Flats Stalker 18

16. Skeg

Bill of Materials
1. The Strongback
2. The Pencil
3. Wood Butchering
4. Transom
5. Joining Panels
6. Round Chine Option
7. Jig Assembly
8. Stitching it all together
9. Tabbing & Filleting
10. Fiberglassing the Seams
11. Glassing the Hull Bottom
12. Fiberglassing the Sides
13. Fairing Slurry
14. Fairing - A Strategy
15. Fairing the Outside (Cont'd)
16. Skeg
17: Rubrails
18. Primer
19. Hull Flip
20. Inside Taping
21. Inside Cloth
22. Stringers & Knees
23. Installing Frames
24. Sole
25. Rod Holders
Photo Album
Contact Me

Skeg (~4 hours, one person)

If you have the plans, the designer shows the inclusion of a small skeg running down the center of the keel. Given that this is a shallow draft flats boat, there is a lot of discussion on the need for this feature. Leaving the skeg off allows for a shallower draft by about 1". Including it, gives more directional tracking when poling and some resistance to skidding while turning under power. For my intended use, I decided to include the skeg. My main reasoning is from my experience of poling a canoe which had no keel features. Poling with any wind or current would cause a lot of course corrections that would have been reduced with some sort of keel. Also, if I don't like it, I can remove it with some elbow grease.

The skeg on this build is made of tight grained, knot free, cypress. The approximate dimensions are 3/4" x 3/4" x 8 '. The fore and aft ends are tapered as shown below:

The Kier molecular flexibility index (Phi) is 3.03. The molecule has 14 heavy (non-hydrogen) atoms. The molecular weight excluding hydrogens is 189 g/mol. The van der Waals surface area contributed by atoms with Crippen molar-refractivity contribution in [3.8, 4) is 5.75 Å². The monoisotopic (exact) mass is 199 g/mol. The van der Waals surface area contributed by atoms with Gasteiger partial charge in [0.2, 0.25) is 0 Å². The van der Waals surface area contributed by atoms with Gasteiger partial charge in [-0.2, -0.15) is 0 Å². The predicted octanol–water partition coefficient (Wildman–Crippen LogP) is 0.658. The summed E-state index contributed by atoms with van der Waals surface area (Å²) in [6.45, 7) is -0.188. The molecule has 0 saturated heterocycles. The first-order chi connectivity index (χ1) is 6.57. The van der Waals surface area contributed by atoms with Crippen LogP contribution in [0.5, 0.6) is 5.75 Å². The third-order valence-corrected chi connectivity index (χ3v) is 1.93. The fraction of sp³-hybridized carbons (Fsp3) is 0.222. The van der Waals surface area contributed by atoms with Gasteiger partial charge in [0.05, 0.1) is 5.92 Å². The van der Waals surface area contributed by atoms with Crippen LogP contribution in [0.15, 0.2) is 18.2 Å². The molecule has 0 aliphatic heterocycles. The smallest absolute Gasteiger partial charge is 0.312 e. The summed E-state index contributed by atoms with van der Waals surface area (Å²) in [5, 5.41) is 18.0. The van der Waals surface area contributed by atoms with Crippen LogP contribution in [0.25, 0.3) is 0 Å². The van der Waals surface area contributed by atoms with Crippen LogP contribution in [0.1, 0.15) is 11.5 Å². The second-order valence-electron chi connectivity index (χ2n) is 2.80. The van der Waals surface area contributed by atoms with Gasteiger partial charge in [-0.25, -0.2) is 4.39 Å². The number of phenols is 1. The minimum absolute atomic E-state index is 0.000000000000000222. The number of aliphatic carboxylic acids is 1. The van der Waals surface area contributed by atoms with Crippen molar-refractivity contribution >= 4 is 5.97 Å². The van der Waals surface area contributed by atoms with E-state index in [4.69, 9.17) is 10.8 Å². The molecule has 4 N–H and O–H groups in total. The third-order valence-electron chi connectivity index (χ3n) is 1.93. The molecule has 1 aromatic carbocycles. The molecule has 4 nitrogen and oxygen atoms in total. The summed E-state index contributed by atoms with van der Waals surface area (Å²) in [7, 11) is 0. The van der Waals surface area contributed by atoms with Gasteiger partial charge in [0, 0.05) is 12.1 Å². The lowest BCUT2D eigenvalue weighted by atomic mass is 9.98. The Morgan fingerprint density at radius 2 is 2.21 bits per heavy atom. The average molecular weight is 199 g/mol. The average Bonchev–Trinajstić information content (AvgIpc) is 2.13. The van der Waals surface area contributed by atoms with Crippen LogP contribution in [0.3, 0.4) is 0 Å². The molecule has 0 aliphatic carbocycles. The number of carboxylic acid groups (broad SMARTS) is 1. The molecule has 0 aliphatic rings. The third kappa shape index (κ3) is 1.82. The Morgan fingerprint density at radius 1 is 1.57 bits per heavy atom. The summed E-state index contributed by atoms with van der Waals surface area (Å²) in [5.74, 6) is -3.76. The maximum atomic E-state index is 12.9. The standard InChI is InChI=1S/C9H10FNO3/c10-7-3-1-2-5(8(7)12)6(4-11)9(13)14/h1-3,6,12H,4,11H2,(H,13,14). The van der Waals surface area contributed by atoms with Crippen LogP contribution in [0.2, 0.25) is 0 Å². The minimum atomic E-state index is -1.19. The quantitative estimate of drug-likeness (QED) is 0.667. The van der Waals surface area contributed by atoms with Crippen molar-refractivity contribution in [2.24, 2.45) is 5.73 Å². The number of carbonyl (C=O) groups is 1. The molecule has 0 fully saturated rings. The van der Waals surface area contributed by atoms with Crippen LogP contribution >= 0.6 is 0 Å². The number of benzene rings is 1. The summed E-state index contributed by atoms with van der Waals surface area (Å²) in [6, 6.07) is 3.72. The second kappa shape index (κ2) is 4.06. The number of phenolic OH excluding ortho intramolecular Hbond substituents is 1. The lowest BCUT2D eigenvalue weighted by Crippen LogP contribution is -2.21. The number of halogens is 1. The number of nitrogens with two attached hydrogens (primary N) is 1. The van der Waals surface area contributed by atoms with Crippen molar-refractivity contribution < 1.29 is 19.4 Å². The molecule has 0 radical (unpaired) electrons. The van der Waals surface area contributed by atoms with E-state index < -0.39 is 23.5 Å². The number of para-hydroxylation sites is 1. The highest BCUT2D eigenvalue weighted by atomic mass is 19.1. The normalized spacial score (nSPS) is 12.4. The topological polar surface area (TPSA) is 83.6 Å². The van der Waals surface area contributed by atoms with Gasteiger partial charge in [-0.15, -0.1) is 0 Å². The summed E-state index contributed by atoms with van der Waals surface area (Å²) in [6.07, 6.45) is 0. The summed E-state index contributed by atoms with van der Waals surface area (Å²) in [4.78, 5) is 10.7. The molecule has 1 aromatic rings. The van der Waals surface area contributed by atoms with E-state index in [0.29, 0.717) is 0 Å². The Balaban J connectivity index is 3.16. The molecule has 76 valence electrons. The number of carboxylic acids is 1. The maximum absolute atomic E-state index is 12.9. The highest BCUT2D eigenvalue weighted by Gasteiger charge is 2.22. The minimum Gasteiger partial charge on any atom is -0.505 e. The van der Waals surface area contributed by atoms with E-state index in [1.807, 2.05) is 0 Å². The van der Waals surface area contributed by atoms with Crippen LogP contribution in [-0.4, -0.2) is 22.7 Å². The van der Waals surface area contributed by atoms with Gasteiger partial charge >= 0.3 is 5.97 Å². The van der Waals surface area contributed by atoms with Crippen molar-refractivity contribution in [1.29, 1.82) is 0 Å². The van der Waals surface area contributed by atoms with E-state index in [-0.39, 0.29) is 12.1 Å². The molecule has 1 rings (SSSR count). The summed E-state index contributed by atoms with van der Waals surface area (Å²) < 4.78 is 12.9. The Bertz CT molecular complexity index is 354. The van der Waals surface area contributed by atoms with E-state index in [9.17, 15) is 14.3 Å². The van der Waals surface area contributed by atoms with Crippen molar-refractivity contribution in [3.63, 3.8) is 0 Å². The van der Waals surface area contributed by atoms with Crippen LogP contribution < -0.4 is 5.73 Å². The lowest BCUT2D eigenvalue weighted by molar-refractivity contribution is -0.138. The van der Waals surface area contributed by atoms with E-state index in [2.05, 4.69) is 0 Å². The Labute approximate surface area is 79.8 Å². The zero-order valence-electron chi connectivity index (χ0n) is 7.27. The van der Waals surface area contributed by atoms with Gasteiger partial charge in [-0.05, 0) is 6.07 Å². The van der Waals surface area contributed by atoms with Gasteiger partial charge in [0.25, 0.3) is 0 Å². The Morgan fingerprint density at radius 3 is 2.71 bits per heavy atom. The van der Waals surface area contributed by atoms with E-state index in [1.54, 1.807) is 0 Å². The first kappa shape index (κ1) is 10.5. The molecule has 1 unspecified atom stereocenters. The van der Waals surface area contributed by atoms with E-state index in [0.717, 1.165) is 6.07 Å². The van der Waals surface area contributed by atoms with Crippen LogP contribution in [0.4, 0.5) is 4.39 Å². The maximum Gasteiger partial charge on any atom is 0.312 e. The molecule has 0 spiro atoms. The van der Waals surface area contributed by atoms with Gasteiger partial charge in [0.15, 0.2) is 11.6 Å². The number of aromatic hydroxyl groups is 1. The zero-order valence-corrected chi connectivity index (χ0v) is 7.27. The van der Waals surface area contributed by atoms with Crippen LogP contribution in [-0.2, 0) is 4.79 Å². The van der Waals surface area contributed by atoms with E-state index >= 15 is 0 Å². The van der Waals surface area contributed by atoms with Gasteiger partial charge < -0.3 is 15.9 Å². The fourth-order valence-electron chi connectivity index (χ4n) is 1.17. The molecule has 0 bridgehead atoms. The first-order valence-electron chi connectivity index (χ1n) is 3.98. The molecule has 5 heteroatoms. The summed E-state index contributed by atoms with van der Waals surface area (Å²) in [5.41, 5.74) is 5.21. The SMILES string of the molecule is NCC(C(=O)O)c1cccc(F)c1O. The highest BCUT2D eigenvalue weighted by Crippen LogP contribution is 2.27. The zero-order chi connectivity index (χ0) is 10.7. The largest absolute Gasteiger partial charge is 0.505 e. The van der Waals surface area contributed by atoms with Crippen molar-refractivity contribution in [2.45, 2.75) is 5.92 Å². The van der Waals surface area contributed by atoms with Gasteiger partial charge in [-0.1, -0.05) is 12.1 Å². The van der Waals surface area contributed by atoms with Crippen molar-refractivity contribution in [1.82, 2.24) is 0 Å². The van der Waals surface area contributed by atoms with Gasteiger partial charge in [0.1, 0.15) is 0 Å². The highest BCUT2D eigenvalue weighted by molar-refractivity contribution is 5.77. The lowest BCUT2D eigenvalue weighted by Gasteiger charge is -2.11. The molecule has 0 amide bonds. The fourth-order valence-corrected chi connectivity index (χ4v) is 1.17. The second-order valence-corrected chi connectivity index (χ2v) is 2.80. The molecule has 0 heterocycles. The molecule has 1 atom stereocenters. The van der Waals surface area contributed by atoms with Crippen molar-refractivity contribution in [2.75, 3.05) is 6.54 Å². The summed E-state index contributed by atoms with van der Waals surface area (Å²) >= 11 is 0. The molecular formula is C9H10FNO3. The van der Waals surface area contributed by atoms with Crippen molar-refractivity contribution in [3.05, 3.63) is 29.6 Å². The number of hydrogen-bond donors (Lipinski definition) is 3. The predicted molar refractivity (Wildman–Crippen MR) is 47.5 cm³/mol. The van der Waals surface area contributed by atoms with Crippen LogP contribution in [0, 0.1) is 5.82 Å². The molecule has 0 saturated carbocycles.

I positioned the skeg down the centerline of the hull by crawling underneath and using drywall screws to hold it in place while the glue (epoxy & wood flour) cured. The screws were removed after everything cured. . The centerline is easily defined on the inside of the hull where the unfinished plywood panels meet. I simply drilled several pilot holes about 12" to 16" apart between the panel joints. You should place the skeg so the trailing edge is about 12" ahead of the transom. The reason for this is to reduce bubbles and turbulence so the prop will be getting "clean" water.

To provide some extra abrasion resistance, since the cypress is somewhat of a soft wood, I decided to laminate 2 layers of unidirectional S-2 fiberglass over the exposed wood surfaces. The reason I chose unidirectional material is so it would conform tho the "sharp" edges and not require a radius that would have to be built back up with fairing compound. S-2 glass is a stronger fiber than regular fiberglass and it's used regularly in aerospace applications. In fact, one of my first enigneering assignments was testing rocket igniter cases that were wound from S-2 glass.

Here are a couple of shots showing the S-2 Glass from the roll and a section of it applied to the skeg before being saturated with epoxy...

As mentioned, I applied 2 layers of glass. After the epoxy fully cured I lightly sanded the skeg and put on a thin coat of faring compound to fill in some of the waviness inherent in the unidirectional glass. The first picture in this section is actually a shot of the finished skeg before the fairing compound was applied. After the fiberglass cured, I applied a fillet of fairing compound down the joint to smooth the transition from the hull & the skeg sides. The radius is about 3/8" - 1/2". I used a piece of the plastic pvc pipe I had laying around from stitching the round chine strips & used the pipe to create a uniform fillet. The pipe section also worked great as a sanding block to smooth out the fairing compound after it cured. Just wrap a piece of sand paper around the pipe section and run it down the fillet radius to smooth it out.

I'll shown some more shots of the skeg later after the hull has been primed.